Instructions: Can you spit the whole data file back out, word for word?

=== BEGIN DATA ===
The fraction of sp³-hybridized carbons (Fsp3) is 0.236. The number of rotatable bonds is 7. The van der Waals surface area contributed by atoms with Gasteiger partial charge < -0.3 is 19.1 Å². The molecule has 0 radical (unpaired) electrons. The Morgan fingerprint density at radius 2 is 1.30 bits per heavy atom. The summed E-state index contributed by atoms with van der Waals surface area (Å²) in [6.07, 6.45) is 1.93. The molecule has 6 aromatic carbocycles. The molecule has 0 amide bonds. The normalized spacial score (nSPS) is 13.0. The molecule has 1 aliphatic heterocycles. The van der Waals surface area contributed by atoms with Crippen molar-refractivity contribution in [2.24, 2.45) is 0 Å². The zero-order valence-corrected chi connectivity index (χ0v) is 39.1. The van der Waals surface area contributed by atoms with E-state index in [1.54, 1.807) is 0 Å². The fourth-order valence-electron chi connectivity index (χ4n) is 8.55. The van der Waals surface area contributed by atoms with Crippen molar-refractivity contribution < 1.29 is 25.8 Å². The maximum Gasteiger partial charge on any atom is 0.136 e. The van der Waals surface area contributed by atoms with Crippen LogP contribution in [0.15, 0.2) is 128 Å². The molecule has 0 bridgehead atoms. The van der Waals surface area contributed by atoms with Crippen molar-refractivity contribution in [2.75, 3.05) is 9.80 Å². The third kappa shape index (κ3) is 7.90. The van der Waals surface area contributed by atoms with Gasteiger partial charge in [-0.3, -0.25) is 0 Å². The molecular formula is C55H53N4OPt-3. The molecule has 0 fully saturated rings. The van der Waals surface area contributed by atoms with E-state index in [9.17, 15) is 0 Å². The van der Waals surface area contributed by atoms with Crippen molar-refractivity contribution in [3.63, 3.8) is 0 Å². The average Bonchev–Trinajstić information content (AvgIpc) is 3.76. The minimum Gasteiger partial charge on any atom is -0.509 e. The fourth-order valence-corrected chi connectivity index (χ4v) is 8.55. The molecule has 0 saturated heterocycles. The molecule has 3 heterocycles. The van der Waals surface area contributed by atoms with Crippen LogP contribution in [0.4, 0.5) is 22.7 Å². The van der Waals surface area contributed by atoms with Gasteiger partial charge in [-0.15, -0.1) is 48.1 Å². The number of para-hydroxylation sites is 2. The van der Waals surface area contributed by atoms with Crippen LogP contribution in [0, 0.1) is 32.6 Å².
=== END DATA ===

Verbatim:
The fraction of sp³-hybridized carbons (Fsp3) is 0.236. The number of rotatable bonds is 7. The van der Waals surface area contributed by atoms with Gasteiger partial charge < -0.3 is 19.1 Å². The molecule has 0 radical (unpaired) electrons. The Morgan fingerprint density at radius 2 is 1.30 bits per heavy atom. The summed E-state index contributed by atoms with van der Waals surface area (Å²) in [6.07, 6.45) is 1.93. The molecule has 6 aromatic carbocycles. The molecule has 0 amide bonds. The normalized spacial score (nSPS) is 13.0. The molecule has 1 aliphatic heterocycles. The van der Waals surface area contributed by atoms with Crippen molar-refractivity contribution in [2.24, 2.45) is 0 Å². The zero-order valence-corrected chi connectivity index (χ0v) is 39.1. The van der Waals surface area contributed by atoms with E-state index in [1.54, 1.807) is 0 Å². The fourth-order valence-electron chi connectivity index (χ4n) is 8.55. The van der Waals surface area contributed by atoms with Crippen molar-refractivity contribution < 1.29 is 25.8 Å². The maximum Gasteiger partial charge on any atom is 0.136 e. The van der Waals surface area contributed by atoms with Crippen LogP contribution in [0.15, 0.2) is 128 Å². The molecule has 0 bridgehead atoms. The van der Waals surface area contributed by atoms with Crippen molar-refractivity contribution in [2.75, 3.05) is 9.80 Å². The third kappa shape index (κ3) is 7.90. The van der Waals surface area contributed by atoms with Gasteiger partial charge in [-0.3, -0.25) is 0 Å². The molecular formula is C55H53N4OPt-3. The molecule has 0 fully saturated rings. The van der Waals surface area contributed by atoms with E-state index in [9.17, 15) is 0 Å². The van der Waals surface area contributed by atoms with Crippen molar-refractivity contribution in [3.63, 3.8) is 0 Å². The average Bonchev–Trinajstić information content (AvgIpc) is 3.76. The minimum Gasteiger partial charge on any atom is -0.509 e. The fourth-order valence-corrected chi connectivity index (χ4v) is 8.55. The molecule has 0 saturated heterocycles. The molecule has 3 heterocycles. The van der Waals surface area contributed by atoms with Crippen LogP contribution in [0.4, 0.5) is 22.7 Å². The van der Waals surface area contributed by atoms with Gasteiger partial charge in [-0.15, -0.1) is 48.1 Å². The number of para-hydroxylation sites is 2. The van der Waals surface area contributed by atoms with Crippen LogP contribution in [0, 0.1) is 32.6 Å².